Chicken Stock from scratch

By Dan, July 12, 2014


P7040011If you eat a lot of chicken at home, make sure that you save all of the bones for a homemade chicken stock. It is easy to make, especially if you have a pressure cooker, and it is by far healthier and tastier than anything you get out of a can. If you are curious what the difference is between stock and broth, stock is made mostly with the bones whereas broth is made by cooking with the meat.


Chicken scraps and bones
3 oz carrots, cubed
3 oz celery, cubed
3 oz onion, chopped
1 Tbsp seasoned salt
1/4 tsp whole black peppercorns
1 bay leaf


  • 6-quart Pressure cooker or a large stock pot


  1. Into a pressure cooker, place the chicken bones, excess fat and skin, giblets, gizzards, small bits of the wings that frustrate people to eat, etc.
  2. Chop the veggies and add them to the pressure cooker, along with the salt, peppercorns, and bay leaf.
  3. Pour in enough water to cover everything completely, but make sure NOT to go above the “maximum fill” line.
  4. Cover with the lid and lock it down. On the stove top, turn the heat to high and bring up to pressure.
  5. When you hear the pressure release whistle, reduce the heat to low, for a steady low hiss. Cook for 40 minutes.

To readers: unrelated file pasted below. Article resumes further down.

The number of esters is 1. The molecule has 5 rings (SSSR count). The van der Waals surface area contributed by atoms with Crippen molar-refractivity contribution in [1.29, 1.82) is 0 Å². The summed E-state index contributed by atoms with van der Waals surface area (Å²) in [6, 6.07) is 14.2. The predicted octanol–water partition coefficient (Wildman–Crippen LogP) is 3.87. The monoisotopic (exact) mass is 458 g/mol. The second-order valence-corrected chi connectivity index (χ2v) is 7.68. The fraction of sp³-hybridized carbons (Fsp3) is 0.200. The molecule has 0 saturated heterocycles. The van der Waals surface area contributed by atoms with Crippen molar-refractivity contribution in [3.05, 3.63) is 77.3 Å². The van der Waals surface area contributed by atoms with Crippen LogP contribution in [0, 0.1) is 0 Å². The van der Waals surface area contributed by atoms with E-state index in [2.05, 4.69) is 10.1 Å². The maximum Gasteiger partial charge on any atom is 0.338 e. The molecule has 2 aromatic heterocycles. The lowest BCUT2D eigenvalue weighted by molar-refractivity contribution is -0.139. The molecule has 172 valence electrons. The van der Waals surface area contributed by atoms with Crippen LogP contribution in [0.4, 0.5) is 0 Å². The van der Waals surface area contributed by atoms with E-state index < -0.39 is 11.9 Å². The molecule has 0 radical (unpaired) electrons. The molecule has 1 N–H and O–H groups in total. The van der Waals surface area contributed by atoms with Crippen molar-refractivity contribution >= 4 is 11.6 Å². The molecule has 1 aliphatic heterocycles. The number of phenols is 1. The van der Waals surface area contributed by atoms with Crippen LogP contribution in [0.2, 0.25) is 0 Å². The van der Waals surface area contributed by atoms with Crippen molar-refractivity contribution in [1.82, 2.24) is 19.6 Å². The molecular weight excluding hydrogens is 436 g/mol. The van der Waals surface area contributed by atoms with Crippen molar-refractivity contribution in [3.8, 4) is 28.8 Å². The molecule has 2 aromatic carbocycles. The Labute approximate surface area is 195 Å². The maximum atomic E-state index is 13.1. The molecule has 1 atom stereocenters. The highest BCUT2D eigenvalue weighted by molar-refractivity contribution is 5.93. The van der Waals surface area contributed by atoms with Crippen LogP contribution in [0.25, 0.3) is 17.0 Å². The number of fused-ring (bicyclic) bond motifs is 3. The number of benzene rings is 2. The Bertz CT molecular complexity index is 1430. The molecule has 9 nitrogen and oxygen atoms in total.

6. Release the pressure and open the cooker carefully.
  7. Strain the broth into a container.
  8. Set aside the solid bits — they have given their all to the stock.
  9. Can you make stock without a pressure cooker? Sure, but it will need to simmer for at least three hours.

This slideshow requires JavaScript.


My special secret ingredient for cooking chicken and stock is Old Bay Seasoning. Trust me, it’s not just for seafood boils.

If you are watching your sodium, reduce the amount of seasoned salt or skip it all together. If you want to lower the fat, then trim off any skin and fat. That is the beauty of making your own stock.

Want to learn a fancy French term? Mirepoix is the mixture of chopped carrots, celery, and onion. It provides the flavor and aromatics for the stock.

Have the solid bits given their all? The bones, yes, but if there are identifiable pieces of meat in there, they will have no flavor, BUT they are still perfectly good pieces of protein. Save them for use later in chicken salad, soups, chicken dishes with your favorite sauces, whatever. Meat is meat, don't waste it!


You can of course use this recipe for other meats as well, if you happen to have leftover bits from beef, pork, turkey, etc.

I tend to cook more chicken than other meats, so we have scraps and bones left over all the time, which we freeze to make stock with. The chicken stock then gets used in many recipes, but it is great for cooking more chicken, which continues the cycle. Chicken stock freezes very well and will keep for up to six months.

What do you think?

Leave a Reply

%d bloggers like this: